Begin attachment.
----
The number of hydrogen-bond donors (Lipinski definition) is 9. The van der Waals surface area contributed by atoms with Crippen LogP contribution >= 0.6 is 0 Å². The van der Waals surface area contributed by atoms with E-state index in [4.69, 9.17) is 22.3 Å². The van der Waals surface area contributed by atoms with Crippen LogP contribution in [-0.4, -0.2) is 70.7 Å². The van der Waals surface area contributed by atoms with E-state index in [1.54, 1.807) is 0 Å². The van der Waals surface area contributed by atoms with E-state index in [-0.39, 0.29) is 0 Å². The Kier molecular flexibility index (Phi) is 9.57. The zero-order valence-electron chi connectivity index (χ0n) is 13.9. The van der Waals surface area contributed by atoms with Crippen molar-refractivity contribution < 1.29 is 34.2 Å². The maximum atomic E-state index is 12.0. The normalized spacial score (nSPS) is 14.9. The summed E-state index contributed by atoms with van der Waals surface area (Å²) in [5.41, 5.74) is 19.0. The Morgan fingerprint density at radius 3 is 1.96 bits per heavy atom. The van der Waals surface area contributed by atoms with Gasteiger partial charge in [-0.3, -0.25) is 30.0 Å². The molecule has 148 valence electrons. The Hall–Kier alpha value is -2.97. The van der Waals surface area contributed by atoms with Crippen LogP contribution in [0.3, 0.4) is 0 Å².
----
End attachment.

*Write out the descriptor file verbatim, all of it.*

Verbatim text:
The number of hydrogen-bond donors (Lipinski definition) is 9. The van der Waals surface area contributed by atoms with Crippen LogP contribution >= 0.6 is 0 Å². The van der Waals surface area contributed by atoms with E-state index in [4.69, 9.17) is 22.3 Å². The van der Waals surface area contributed by atoms with Crippen LogP contribution in [-0.4, -0.2) is 70.7 Å². The van der Waals surface area contributed by atoms with E-state index in [1.54, 1.807) is 0 Å². The van der Waals surface area contributed by atoms with E-state index in [-0.39, 0.29) is 0 Å². The Kier molecular flexibility index (Phi) is 9.57. The zero-order valence-electron chi connectivity index (χ0n) is 13.9. The van der Waals surface area contributed by atoms with Crippen molar-refractivity contribution < 1.29 is 34.2 Å². The maximum atomic E-state index is 12.0. The normalized spacial score (nSPS) is 14.9. The summed E-state index contributed by atoms with van der Waals surface area (Å²) in [5.41, 5.74) is 19.0. The Morgan fingerprint density at radius 3 is 1.96 bits per heavy atom. The van der Waals surface area contributed by atoms with Gasteiger partial charge in [-0.3, -0.25) is 30.0 Å². The molecule has 148 valence electrons. The Hall–Kier alpha value is -2.97. The van der Waals surface area contributed by atoms with Crippen LogP contribution in [0.3, 0.4) is 0 Å².